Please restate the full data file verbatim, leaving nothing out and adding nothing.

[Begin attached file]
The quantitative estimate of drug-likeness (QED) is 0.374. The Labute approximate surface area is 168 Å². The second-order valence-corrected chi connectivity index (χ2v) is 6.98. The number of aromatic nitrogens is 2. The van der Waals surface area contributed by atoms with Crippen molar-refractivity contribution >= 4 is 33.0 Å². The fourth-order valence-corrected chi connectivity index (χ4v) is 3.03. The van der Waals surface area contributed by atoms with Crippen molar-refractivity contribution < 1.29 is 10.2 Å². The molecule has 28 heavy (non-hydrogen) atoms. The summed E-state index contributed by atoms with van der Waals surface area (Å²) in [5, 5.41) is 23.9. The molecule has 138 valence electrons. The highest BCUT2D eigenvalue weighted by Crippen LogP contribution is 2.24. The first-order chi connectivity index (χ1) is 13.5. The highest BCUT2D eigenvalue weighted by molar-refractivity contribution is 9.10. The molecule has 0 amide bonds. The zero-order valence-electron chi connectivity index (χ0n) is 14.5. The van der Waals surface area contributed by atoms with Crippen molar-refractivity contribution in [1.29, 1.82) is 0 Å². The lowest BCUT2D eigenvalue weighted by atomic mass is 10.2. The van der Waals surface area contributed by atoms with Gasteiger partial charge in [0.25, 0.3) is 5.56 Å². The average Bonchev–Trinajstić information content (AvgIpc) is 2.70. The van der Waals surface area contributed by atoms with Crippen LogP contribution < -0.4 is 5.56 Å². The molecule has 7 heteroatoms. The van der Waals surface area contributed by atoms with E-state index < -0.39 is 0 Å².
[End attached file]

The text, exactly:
The quantitative estimate of drug-likeness (QED) is 0.374. The Labute approximate surface area is 168 Å². The second-order valence-corrected chi connectivity index (χ2v) is 6.98. The number of aromatic nitrogens is 2. The van der Waals surface area contributed by atoms with Crippen molar-refractivity contribution >= 4 is 33.0 Å². The fourth-order valence-corrected chi connectivity index (χ4v) is 3.03. The van der Waals surface area contributed by atoms with Crippen molar-refractivity contribution < 1.29 is 10.2 Å². The molecule has 28 heavy (non-hydrogen) atoms. The summed E-state index contributed by atoms with van der Waals surface area (Å²) in [5, 5.41) is 23.9. The molecule has 138 valence electrons. The highest BCUT2D eigenvalue weighted by Crippen LogP contribution is 2.24. The first-order chi connectivity index (χ1) is 13.5. The highest BCUT2D eigenvalue weighted by molar-refractivity contribution is 9.10. The molecule has 0 amide bonds. The zero-order valence-electron chi connectivity index (χ0n) is 14.5. The van der Waals surface area contributed by atoms with Crippen molar-refractivity contribution in [1.29, 1.82) is 0 Å². The lowest BCUT2D eigenvalue weighted by atomic mass is 10.2. The van der Waals surface area contributed by atoms with Gasteiger partial charge in [0.25, 0.3) is 5.56 Å². The average Bonchev–Trinajstić information content (AvgIpc) is 2.70. The van der Waals surface area contributed by atoms with Crippen LogP contribution < -0.4 is 5.56 Å². The molecule has 7 heteroatoms. The van der Waals surface area contributed by atoms with E-state index < -0.39 is 0 Å².